In some examples, the asynchronous replication may occur at the file-level. For example, the asynchronous replication may include a checkpoint-based periodic replication. In this example, identification module 104 may create the difference map by merging the metadata corresponding to each checkpoint that has yet to be replicated to the secondary site. Additionally or alternatively, identification module 104 may create the difference map by scanning a file change log used for the asynchronous replication. In another example, the asynchronous replication may include a file-snapshot-based periodic replication. For example, a snapshot of the data at the primary site may be implemented using a redirect-on-write mechanism (e.g., when a file is changed, create a new extent that stores new data for the files). In this example, identification module 104 may create the difference map based on the extents created for the snapshot which have not yet been sent to the secondary site.

Returning to FIG. 3, at step 306 one or more of the systems described herein may initiate the virtual machine at the secondary site. For example, at step 306 initiation module 106 may, as part of computing system 206 in FIG. 2, initiate virtual machine 210 on computing system 206. Using FIG. 4 as an additional example, at step 306 initiation module 106 may initiate virtual machine 430 on hypervisor 470.

Initiation module 106 may perform step 306 in any suitable manner. For example, initiation module 106 may transmit an instruction to a hypervisor at the secondary site to initiate execution of the virtual machine (e.g., as migrated from the primary site). In some examples, initiation module 106 may initiate the virtual machine before the asynchronous replication is complete. For example, the virtual machine may have been taken offline at the primary site, but a replication system at the primary site may not have completed the process of replicating all data and/or all recent changes to data at the primary site to the secondary site.

At step 308 one or more of the systems described herein may intercept one or more input/output attempts from the virtual machine at the secondary site to the secondary storage device. For example, at step 308 interception module 108 may, as part of computing system 206 in FIG. 2, intercept I/O attempt 216 from virtual machine 210 to secondary storage device 214. Using FIG. 4 as an additional example, at step 308 interception module 108 may intercept write attempt 494 from virtual machine 430 to secondary storage device 490 at the point of a difference map overlay 480. Difference map overlay 480 generally represents any use of a difference map for determining whether to permit read and/or write attempts to pass to virtual machine stored data 442.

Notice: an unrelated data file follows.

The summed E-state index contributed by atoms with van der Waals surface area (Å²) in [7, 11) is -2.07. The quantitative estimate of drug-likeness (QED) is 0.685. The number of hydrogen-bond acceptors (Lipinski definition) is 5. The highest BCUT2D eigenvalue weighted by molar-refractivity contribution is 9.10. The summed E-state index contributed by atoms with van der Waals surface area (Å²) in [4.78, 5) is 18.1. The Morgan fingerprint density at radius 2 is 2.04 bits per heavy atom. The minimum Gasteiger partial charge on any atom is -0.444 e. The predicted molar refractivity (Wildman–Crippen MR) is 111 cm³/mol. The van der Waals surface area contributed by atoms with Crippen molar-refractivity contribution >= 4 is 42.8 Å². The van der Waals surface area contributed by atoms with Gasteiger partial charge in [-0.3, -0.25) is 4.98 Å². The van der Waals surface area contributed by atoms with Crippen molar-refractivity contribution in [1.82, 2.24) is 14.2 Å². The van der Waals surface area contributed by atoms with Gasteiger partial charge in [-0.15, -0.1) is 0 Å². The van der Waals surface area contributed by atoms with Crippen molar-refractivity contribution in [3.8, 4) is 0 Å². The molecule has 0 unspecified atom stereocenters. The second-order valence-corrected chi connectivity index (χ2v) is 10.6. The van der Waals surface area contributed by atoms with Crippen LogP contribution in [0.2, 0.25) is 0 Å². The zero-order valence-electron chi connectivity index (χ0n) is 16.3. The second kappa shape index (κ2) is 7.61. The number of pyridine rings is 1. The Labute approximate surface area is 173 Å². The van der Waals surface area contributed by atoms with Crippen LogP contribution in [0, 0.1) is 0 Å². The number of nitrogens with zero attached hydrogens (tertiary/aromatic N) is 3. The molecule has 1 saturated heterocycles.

Interception module 108 may perform step 308 in a variety of ways. For example, interception module 108 may inject a filter driver on top of the file system used by the virtual machine for the secondary storage device. Interception module 108 may inject the filter driver at any suitable time, such as before the migration. The filter driver may be configured to intercept I/O operations from the virtual machine once the virtual machine is online at the secondary site. As will be described in greater detail below, the filter driver may use the difference map to resolve intercepted I/O operations. Additionally or alternatively, interception module 108 may intercept the input/output attempt as part of a hypervisor and/or as part of any other suitable system.

Using FIG. 4 for an example, interception module 108 may create a difference map overlay 480 between virtual machine 430 and secondary storage device 490 (e.g., by injecting the filter driver described above). Difference map overlay 480 may intercept a write attempt 494 made by virtual machine 430 after the live migration 452 to secondary site 460. Difference map overlay 480 may also intercept a read attempt 496.